CENTRAL Victorians are racing to lock in 2026 Commonwealth Games mountain bike events as the battle for sports intensifies across the regions.
A coalition of councils, residents and athletes are launching their bid to bring mountain biking to Harcourt's La Larr Ba Gauwa Mountain Bike Park.
The push will hinge on mountain biking being included in the 2026 Games.
Central Victoria is the latest region to pitch for a host of events Games organisers see as optional extras.
Ballarat launched its push for rowing events a month ago and some communities, like Warrnambool, are discussing their own ideas after the frustration of missing out on host city status.
The state government launched expressions of interest for extra sports last week.
Bendigo was named one of four host cities for the games in April 2026.
It will host cycling, T20 cricket, squash and weightlifting, with lawn bowls to be held at Barnard Street's Bendigo Bowls Club and netball at the Bendigo Stadium.
Harcourt would be a logical spot for mountain biking because it is so close to a host city, advocates are expected to argue.
The town is also close to a host of accommodation and cultural venues at Castlemaine, Kyneton and Woodend - all of which are located along the train line between Melbourne and Bendigo.
Advocates will argue that will help showcase Victoria to the spectators who would come.
Central Victoria also has a strong cycling fraternity.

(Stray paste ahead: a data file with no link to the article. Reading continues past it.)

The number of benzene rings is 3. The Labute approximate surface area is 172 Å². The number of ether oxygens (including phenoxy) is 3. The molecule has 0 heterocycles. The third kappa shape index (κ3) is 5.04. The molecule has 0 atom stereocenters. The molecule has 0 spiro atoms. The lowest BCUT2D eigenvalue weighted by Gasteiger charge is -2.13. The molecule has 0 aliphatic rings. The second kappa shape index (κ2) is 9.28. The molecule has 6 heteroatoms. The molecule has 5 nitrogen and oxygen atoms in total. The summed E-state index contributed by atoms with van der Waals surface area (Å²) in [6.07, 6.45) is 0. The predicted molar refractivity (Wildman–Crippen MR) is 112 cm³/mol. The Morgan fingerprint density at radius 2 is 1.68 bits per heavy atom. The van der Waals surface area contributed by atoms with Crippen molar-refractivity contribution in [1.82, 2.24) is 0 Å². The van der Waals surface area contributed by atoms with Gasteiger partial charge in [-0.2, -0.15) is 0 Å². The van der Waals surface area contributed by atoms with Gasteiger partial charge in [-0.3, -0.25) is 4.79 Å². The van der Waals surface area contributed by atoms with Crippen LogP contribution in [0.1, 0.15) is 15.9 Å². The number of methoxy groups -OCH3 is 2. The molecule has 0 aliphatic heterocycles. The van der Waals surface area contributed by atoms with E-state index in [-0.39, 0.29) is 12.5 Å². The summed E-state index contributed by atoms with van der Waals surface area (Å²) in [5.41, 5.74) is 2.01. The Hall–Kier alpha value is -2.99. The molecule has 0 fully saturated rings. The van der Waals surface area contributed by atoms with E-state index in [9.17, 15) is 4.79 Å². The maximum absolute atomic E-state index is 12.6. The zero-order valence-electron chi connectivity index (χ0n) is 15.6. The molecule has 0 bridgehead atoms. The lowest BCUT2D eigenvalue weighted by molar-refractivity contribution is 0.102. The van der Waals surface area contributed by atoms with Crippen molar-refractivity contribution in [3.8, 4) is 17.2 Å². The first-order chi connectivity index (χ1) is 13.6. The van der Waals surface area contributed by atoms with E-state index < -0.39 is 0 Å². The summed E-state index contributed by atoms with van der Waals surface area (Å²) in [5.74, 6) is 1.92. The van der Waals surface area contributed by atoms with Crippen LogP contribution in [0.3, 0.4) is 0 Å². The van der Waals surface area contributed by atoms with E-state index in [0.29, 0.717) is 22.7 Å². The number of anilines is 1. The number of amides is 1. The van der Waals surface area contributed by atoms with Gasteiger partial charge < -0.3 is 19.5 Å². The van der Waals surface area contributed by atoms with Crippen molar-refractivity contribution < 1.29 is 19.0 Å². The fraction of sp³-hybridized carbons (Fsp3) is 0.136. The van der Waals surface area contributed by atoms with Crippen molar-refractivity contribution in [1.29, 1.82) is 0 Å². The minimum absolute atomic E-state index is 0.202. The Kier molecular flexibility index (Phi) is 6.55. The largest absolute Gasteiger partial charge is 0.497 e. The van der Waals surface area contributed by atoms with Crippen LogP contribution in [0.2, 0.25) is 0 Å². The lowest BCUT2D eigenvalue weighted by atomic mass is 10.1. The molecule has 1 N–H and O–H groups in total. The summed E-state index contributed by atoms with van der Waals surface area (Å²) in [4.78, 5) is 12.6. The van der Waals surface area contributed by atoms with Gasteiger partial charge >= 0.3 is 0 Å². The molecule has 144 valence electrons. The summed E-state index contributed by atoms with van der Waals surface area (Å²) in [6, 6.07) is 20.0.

It is producing athletes like Alessia McCaig, who will compete in this year's Birmingham Commonwealth Games, and two Bendigo exports have competed in this year's Tour De France - Jack Haig and Chris Hamilton.
The City of Greater Bendigo has thrown its support behind the Harcourt bid, as has the Mount Alexander Shire, which surrounds La Larr Ba Gauwa Park.
Traditional Owners the Dja Dja Wurrung have also backed the push, which would take place at a site overlooked by the culturally significant site Leanganook (also known as Mount Alexander).
Any decision would be made by the Union Cycliste Internationale, the Commonwealth Games Federation and the Victorian Government.
The push will come during a flurry of major decisions for the Games, which is less than four years away.
The government and councils must make sweeping decisions about the future of some venues, including whether to scrap long held plans for Barnard Street, which will need to accommodate lawn bowls events.
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